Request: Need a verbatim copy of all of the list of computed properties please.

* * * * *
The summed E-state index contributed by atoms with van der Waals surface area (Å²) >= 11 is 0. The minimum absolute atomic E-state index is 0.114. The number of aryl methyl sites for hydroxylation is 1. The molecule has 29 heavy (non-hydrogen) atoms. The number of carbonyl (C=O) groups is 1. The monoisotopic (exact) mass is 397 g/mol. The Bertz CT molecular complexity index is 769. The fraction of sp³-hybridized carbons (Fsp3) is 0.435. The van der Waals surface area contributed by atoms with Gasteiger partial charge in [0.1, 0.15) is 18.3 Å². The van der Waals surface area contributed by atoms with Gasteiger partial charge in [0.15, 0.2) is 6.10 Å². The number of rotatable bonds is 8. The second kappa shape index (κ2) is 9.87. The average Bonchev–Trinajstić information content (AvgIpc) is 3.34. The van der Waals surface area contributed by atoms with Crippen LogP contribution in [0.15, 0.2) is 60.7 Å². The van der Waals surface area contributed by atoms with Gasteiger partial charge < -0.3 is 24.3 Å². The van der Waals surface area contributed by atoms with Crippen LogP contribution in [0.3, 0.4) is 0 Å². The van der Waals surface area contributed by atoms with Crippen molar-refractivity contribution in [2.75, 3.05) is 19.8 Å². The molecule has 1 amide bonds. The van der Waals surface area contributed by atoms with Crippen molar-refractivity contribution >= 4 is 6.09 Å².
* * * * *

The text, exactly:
The summed E-state index contributed by atoms with van der Waals surface area (Å²) >= 11 is 0. The minimum absolute atomic E-state index is 0.114. The number of aryl methyl sites for hydroxylation is 1. The molecule has 29 heavy (non-hydrogen) atoms. The number of carbonyl (C=O) groups is 1. The monoisotopic (exact) mass is 397 g/mol. The Bertz CT molecular complexity index is 769. The fraction of sp³-hybridized carbons (Fsp3) is 0.435. The van der Waals surface area contributed by atoms with Gasteiger partial charge in [0.1, 0.15) is 18.3 Å². The van der Waals surface area contributed by atoms with Gasteiger partial charge in [0.15, 0.2) is 6.10 Å². The number of rotatable bonds is 8. The second kappa shape index (κ2) is 9.87. The average Bonchev–Trinajstić information content (AvgIpc) is 3.34. The van der Waals surface area contributed by atoms with Crippen LogP contribution in [0.15, 0.2) is 60.7 Å². The van der Waals surface area contributed by atoms with Gasteiger partial charge < -0.3 is 24.3 Å². The van der Waals surface area contributed by atoms with Crippen LogP contribution in [0.3, 0.4) is 0 Å². The van der Waals surface area contributed by atoms with Crippen molar-refractivity contribution in [2.75, 3.05) is 19.8 Å². The molecule has 1 amide bonds. The van der Waals surface area contributed by atoms with Crippen molar-refractivity contribution >= 4 is 6.09 Å².